08/14/12 3:03 AM ET
Sore ankle scratches Werth from Nats' lineup
By Adam Berry / MLB.com
The Nationals announced about 45 minutes before the game that Werth, who was slated to bat sixth and play right field, wouldn't start. He wore a boot on his right foot Monday night and said he "definitely" couldn't have played, although he added, "I don't think it's serious."
Nationals manager Davey Johnson said he first noticed the injury Sunday, when Werth pinch-hit, ran to first and limped a bit afterward. Werth has dealt with similar injuries before, and he hoped to be able to play Tuesday night against the Giants, although, he joked after the Nats' 14-2 romp, "They don't need me anyway."
Werth has been dealing with general soreness, particularly in his legs, since returning from the disabled list Aug. 2. The outfielder left a game in Houston on Aug. 6 due to leg soreness, but he was back in the starting lineup Wednesday after Johnson kept him out of the starting lineup for precautionary reasons last Tuesday.
The Nationals are 9-0 in games Werth has started since coming back from the disabled list. In his place Monday, Michael Morse moved from left to right field, shortstop Danny Espinosa was bumped up from seventh to sixth and Roger Bernadina was slotted into the lineup, batting seventh and manning left field.
"Hopefully it's something that in a day or so, he's fine. I didn't want to play him," Johnson said. "Hopefully he'll be OK to go [Tuesday]."
Morse, meanwhile, jammed his right thumb during batting practice and was replaced by Tyler Moore in the fifth inning. Morse said afterward he felt fine and expected to be back in the lineup Tuesday.
Desmond's rehab keeps chugging along
SAN FRANCISCO -- Ian Desmond is ramping up his rehab once again.
Desmond, on the disabled list since July 22 with a torn left oblique, went through his first full pregame workout with the Nationals on Monday at AT&T Park. Desmond was scheduled to take batting practice, field ground balls and participate as if he were going to play in Washington's series opener against San Francisco.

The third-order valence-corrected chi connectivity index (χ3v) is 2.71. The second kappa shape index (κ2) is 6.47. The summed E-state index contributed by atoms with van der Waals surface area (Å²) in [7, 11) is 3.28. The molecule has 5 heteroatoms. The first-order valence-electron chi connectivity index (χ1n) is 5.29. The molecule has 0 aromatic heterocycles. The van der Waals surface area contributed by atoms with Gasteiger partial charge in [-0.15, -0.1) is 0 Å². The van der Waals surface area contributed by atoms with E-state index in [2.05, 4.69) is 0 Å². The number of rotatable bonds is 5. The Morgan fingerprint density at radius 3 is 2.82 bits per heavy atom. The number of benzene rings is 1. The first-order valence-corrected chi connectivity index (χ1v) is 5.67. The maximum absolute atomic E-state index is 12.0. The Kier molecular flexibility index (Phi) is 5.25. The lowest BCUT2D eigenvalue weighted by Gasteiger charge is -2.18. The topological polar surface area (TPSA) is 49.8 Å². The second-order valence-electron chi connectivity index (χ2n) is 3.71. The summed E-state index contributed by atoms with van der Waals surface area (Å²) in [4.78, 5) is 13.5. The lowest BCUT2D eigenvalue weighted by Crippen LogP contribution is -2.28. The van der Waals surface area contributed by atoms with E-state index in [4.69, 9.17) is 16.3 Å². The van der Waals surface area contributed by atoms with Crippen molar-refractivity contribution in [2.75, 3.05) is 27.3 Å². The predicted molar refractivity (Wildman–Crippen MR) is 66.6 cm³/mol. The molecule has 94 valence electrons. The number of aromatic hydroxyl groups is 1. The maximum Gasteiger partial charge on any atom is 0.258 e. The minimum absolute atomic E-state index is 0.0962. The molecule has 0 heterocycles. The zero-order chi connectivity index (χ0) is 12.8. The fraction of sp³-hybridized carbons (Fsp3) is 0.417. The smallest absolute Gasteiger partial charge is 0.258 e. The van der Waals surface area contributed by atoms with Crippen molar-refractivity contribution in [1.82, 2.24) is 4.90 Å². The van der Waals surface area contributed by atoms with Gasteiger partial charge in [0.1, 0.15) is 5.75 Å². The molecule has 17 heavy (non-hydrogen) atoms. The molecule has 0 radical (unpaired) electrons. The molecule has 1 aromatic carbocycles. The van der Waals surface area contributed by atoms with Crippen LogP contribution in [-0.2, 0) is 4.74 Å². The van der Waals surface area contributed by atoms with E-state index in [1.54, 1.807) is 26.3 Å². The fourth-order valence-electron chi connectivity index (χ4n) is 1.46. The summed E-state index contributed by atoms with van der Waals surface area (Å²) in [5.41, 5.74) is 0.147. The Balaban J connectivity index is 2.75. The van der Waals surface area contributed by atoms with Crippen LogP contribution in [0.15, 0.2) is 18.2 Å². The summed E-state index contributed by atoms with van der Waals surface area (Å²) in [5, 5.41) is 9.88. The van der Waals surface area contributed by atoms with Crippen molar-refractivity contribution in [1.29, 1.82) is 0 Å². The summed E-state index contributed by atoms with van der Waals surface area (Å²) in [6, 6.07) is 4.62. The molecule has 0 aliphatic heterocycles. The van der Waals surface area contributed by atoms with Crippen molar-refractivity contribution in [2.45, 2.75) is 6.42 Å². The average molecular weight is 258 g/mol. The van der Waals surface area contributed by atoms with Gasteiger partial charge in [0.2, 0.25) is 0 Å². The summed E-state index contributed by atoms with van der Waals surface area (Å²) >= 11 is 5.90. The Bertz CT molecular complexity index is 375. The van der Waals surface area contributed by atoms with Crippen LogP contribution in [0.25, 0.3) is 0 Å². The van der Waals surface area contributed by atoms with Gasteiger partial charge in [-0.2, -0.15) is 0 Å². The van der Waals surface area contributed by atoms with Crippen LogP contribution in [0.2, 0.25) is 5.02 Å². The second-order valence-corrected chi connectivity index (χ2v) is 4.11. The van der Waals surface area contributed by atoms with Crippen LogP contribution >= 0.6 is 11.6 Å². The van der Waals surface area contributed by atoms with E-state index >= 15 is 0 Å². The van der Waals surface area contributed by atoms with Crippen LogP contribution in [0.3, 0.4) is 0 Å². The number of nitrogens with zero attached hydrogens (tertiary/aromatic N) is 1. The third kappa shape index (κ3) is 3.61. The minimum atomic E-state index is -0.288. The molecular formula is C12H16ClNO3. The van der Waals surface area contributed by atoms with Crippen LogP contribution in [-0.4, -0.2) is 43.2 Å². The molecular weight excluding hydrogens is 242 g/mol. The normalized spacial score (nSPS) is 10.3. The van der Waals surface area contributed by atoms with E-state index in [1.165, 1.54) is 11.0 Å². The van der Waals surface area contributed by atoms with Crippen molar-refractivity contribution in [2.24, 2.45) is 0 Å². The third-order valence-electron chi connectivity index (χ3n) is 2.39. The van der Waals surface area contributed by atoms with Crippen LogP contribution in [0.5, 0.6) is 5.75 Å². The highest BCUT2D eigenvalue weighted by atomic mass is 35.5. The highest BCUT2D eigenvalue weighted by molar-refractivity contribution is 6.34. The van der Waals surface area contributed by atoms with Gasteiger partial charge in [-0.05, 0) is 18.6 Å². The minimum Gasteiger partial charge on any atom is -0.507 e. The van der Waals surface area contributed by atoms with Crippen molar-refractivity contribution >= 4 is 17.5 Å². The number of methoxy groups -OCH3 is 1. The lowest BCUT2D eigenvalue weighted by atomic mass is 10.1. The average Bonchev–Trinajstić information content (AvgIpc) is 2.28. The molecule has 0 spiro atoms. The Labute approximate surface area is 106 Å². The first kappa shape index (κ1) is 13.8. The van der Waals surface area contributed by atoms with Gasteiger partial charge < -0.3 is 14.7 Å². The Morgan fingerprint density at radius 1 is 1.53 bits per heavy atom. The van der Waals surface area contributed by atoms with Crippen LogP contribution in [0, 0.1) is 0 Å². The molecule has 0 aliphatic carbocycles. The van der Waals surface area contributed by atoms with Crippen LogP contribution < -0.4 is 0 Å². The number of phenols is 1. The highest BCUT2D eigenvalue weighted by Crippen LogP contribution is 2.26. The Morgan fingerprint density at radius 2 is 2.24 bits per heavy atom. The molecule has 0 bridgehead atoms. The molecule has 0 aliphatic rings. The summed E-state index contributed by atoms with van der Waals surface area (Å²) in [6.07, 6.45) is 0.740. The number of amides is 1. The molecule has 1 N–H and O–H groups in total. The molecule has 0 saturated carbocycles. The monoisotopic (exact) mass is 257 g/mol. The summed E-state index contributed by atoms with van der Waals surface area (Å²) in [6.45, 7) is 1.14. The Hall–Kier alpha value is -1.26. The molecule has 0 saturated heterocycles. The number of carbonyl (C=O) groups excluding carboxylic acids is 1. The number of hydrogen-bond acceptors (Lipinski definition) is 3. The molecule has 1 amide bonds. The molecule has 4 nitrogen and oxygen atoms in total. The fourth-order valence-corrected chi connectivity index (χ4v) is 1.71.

The shortstop has been speeding through rehab milestones over the last week or so. He began taking grounders in Houston last week, started hitting in the cage this weekend in Arizona and now, he's going through a full workout on the field.
"Hopefully he comes through that with no problems," Nationals manager Davey Johnson said. "He's had no tenderness in that area. That's great. So if he continues to go through his workout, no need to speed it up."
Desmond is scheduled to participate in two more full pregame workouts with the Nationals in San Francisco, then the club will make a decision after that. Johnson said there is a plan in place for Desmond, "and I'm not telling you. I want him to get through these three days.
"I've got a little plan in the back of my head," he added. "If we get through Wednesday, I'll tell you what it is. You'll know by then."
However, Johnson didn't seem to be in favor of Desmond going out on a long Minor League rehab assignment. Many players will say they need those games in the Minors just to get back their timing and see if they can withstand the rigors of a full nine-inning game. But Johnson, who previously has said he wants Desmond back as soon as he's fully recovered, doesn't think Desmond will need too long.
"Timing is going to be different for every pitcher you face. As long as you're healthy and your stroke is fine -- which his stroke is outstanding -- you catch up pretty quick," Johnson said. "I don't think it's going to help his timing [against] guys in [Class A] Potomac, who throw it 100 and don't throw it over."
Nationals could adjust rotation after off-day
SAN FRANCISCO -- Entering Monday, the Nationals were three games away from an off-day. That might not seem like a big deal, but it will also mark the end of a stretch during which they played 35 games in 34 days.
Along with a much-needed chance to rest, it will give Washington manager Davey Johnson an opportunity to tweak his starting rotation. He wasn't ready Monday to announce exactly how he would do so, but he said he has been thinking about it.
"I'm not going to do anything the next three days, and that's all I'm concerned about," Johnson said. "This time of year, you go further out about how you want the pitching to line up coming down."
Right now, the Nats' two left-handers, Ross Detwiler and Gio Gonzalez, are lined up to pitch on consecutive days. By shuffling it, Johnson could break up the lefties and give right-hander Jordan Zimmermann, still dealing with some right shoulder soreness, an extra day to rest between starts.
Johnson said he would like to switch up the order of his rotation because it allows him to better organize his bullpen, specifically his long relievers. He can also start one of his pitchers against a team he's had a particularly high level of success against.
But there's another factor in play as well: In a pennant race, Johnson can line up his starters for a certain series -- like, for example, next week's three-game showdown with the Braves at Nationals Park.
"That's right," Johnson said. "That would be one of the reasons."